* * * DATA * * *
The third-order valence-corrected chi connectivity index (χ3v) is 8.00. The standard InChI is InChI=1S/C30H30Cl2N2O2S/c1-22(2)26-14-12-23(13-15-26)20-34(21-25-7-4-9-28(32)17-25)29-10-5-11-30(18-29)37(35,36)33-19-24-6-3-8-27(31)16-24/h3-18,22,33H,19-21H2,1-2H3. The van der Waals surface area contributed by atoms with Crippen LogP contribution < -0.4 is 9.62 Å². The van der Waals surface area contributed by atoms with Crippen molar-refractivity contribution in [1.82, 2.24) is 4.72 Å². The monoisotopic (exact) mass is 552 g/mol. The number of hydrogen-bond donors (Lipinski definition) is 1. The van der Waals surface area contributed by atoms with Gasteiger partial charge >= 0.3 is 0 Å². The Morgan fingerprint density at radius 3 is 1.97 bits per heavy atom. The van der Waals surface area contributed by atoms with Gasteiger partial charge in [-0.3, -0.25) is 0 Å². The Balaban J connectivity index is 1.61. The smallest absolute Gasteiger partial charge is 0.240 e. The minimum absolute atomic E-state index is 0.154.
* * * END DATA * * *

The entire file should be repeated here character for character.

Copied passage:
The third-order valence-corrected chi connectivity index (χ3v) is 8.00. The standard InChI is InChI=1S/C30H30Cl2N2O2S/c1-22(2)26-14-12-23(13-15-26)20-34(21-25-7-4-9-28(32)17-25)29-10-5-11-30(18-29)37(35,36)33-19-24-6-3-8-27(31)16-24/h3-18,22,33H,19-21H2,1-2H3. The van der Waals surface area contributed by atoms with Crippen LogP contribution < -0.4 is 9.62 Å². The van der Waals surface area contributed by atoms with Crippen molar-refractivity contribution in [1.82, 2.24) is 4.72 Å². The monoisotopic (exact) mass is 552 g/mol. The number of hydrogen-bond donors (Lipinski definition) is 1. The van der Waals surface area contributed by atoms with Gasteiger partial charge >= 0.3 is 0 Å². The Morgan fingerprint density at radius 3 is 1.97 bits per heavy atom. The van der Waals surface area contributed by atoms with Gasteiger partial charge in [-0.3, -0.25) is 0 Å². The Balaban J connectivity index is 1.61. The smallest absolute Gasteiger partial charge is 0.240 e. The minimum absolute atomic E-state index is 0.154.